The Measurement of Spirituality in Palliative Care and the Content of Tools Validated Cross-Culturally: A Systematic Review
Context. Despite the need to assess spiritual outcomes in palliative care, little is known about the properties of the tools currently used to do so. In addition, measures of spirituality have been criticized in the literature for cultural bias, and it is unclear which tools have been validated cross-culturally. Objectives. This systematic review aimed to identify and categorize spiritual outcome measures validated in advanced cancer, human immunodeficiency virus (HIV), or palliative care populations; to assess the tools’ cross-cultural applicability; and for those measures validated cross-culturally, to determine and categorize the concepts used to measure spirituality. Methods. Eight databases were searched to identify relevant validation and research studies. An extensive search strategy included search terms in three categories: palliative care, spirituality, and outcome measurement. Tools were evaluated according to two criteria: 1) validation in advanced cancer, HIV, or palliative care and 2) validation in an ethnically diverse context. Tools that met Criterion 1 were categorized by type; tools that also met Criterion 2 were subjected to content analysis to identify and categorize the spiritual concepts they use. Results. One hundred ninety-one articles were identified, yielding 85 tools. Fifty different tools had been reported in research studies; however, 30 of these had not been validated in palliative care populations. Thirty-eight tools met Criterion 1: general multidimensional measures (n 1⁄4 21), functional measures (n 1⁄4 11), and substantive measures (n 1⁄4 6). Nine measures met Criterion 2; these used spiritual concepts relating to six themes: Beliefs, practices, and experiences; Relationships; Spiritual resources; Outlook on life/self; Outlook on death/dying; and Indicators of spiritual well-being. A conceptual model of spirituality is presented on the basis of the content analysis. Recommendations include consideration of both the clinical and cultural population in which spiritual instruments have been validated when selecting an appropriate measure for research purposes. Areas in need of further research are identified. Conclusion. The nine tools identified in this review are those that have currently been validated in cross-cultural palliative care populations and, subject to appraisal of their psychometric properties, may be suitable for cross cultural research.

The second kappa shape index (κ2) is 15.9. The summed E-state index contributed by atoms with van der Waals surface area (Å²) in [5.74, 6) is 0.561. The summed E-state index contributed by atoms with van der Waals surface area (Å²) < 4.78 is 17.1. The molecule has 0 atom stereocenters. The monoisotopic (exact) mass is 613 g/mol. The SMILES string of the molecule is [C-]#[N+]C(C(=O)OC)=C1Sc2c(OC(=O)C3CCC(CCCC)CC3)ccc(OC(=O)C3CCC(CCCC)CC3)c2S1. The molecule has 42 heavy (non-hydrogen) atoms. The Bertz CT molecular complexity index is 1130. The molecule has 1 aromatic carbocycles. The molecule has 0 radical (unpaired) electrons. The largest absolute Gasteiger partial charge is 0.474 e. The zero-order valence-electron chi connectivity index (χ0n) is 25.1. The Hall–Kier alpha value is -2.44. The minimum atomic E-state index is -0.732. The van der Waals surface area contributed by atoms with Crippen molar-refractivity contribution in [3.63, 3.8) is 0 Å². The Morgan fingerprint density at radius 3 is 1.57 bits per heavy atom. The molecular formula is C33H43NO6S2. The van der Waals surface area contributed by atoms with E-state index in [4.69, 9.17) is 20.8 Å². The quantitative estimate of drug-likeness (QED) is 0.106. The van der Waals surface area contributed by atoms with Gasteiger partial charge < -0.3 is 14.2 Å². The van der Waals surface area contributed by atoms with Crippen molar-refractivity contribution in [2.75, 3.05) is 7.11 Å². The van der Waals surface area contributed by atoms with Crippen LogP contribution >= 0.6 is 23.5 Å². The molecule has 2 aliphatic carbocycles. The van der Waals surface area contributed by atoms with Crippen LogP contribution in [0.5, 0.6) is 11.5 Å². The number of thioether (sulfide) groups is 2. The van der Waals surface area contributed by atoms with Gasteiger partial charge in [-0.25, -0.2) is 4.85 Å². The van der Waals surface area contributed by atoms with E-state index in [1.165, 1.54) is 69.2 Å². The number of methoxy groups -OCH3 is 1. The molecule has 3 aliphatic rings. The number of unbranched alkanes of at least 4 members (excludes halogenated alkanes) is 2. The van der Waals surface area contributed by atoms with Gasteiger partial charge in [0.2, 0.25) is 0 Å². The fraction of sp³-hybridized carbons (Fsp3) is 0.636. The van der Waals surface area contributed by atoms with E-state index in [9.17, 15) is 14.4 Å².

Note: this article was featured in the October 2017 ACPE Research Network Article of the Month.